It appears that the Iranian regime still does not quite understand the concept of negotiations. You cannot demand everything you want as a precondition for starting negotiations Mr. Khamenei; then there would be nothing to talk about! Their dogmatism clearly extends beyond revolutionary, puritanical Shia’ Islamism.
The BBC et al, all reported Khamenei’s response to Biden’s characteristically blunt – but honest – request to sit down and talk; direct negotiations between Iran and the US.
Iran’s supreme leader, however, said negotiations with the US “would solve nothing”.
In fact, while most of the world views talks as a means of conciliation and compromise, Iran sees negotiations as part of a ‘wider threat’ thus justifying their invariable foot dragging.
“You are pointing a gun at Iran saying you want to talk. The Iranian nation will not be frightened by the threats,” he said.
As the Guardian noted, Iran still wants something for nothing: the removal of sanctions, before negotiations.
“Khamenei made clear in Thursday’s speech that talks with the US will not be feasible as long as Washington holds on to it carrot-and-stick approach to Tehran, offering talks while imposing its toughest sanctions against the Islamic republic.”
The Daily Star (Reuters piece) highlighted that:
“Any rapprochement would require direct talks addressing many sources of mutual mistrust that have lingered since Iran’s 1979 Islamic Revolution”.
Indeed. But trust can only be built through (i) talking and (ii) transparency. Two very big ‘T’s that this current Iranian regime is avoiding like the plague.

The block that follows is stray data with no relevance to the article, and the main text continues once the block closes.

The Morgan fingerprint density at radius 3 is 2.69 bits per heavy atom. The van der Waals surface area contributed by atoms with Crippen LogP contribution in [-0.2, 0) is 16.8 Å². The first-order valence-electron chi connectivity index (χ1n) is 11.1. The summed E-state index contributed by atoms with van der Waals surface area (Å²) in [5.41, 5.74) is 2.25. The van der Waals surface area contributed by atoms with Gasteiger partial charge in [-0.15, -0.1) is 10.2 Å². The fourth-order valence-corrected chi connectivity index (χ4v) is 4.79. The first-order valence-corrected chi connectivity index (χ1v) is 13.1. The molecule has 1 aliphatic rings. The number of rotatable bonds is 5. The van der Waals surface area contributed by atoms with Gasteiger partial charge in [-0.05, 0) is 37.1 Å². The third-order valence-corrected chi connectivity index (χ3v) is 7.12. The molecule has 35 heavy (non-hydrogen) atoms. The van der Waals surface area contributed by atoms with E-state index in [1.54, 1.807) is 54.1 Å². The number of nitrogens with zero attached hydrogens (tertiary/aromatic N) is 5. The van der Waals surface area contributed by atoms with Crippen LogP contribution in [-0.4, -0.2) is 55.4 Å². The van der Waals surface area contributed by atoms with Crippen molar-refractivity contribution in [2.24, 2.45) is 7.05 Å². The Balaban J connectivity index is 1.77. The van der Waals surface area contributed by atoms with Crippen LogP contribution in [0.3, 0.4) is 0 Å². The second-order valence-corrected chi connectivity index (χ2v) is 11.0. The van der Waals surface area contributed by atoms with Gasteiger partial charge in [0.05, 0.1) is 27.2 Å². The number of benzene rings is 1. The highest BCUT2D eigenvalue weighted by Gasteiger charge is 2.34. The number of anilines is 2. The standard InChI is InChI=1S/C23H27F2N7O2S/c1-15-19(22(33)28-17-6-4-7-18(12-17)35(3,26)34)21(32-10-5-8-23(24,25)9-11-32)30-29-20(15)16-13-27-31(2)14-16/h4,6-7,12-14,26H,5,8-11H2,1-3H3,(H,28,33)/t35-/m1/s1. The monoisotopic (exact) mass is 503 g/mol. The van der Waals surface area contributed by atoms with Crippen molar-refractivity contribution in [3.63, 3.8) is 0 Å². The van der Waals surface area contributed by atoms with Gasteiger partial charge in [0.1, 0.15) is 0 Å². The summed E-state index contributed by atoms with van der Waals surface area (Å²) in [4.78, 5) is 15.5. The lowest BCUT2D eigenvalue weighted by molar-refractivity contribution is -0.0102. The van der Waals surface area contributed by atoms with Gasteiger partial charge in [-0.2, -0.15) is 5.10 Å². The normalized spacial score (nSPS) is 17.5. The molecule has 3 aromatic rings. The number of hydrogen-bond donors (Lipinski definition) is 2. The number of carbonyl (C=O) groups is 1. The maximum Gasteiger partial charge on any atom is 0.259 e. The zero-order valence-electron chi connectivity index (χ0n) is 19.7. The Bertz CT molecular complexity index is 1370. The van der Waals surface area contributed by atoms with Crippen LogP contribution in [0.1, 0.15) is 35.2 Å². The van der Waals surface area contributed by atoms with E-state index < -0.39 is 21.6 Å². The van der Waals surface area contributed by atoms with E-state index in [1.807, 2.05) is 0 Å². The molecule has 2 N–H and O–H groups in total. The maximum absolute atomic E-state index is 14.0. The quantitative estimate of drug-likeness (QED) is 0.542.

Khamenei’s very open rebuff now puts Iran’s FM Ali Akbar Salehi’s “I am optimistic [about negotiations with the US]” statement in the same shallow propaganda category as Slippery Hossein Mousavian – about whom I have written on a number of occasions – and his recent remarks at Chatham House.
And as the war of words continues, Reuters informs us that:
“Tehran announced late last month it planned to install the new machines at its main enrichment plant.
The move underlined Iran’s defiance of international demands to scale back the uranium enrichment which Tehran says is for civilian purposes but which could also potentially be used to make material for atom bombs.
Olli Heinonen, until 2010 a deputy director general of the UN nuclear agency, said Iran had started purchasing special materials needed for manufacturing new centrifuges years ago when the sanctions on the country were not as strict as now.”
So while the Iranian regime may be bluffing regarding talks, when it comes to enrichment, they are supremely serious.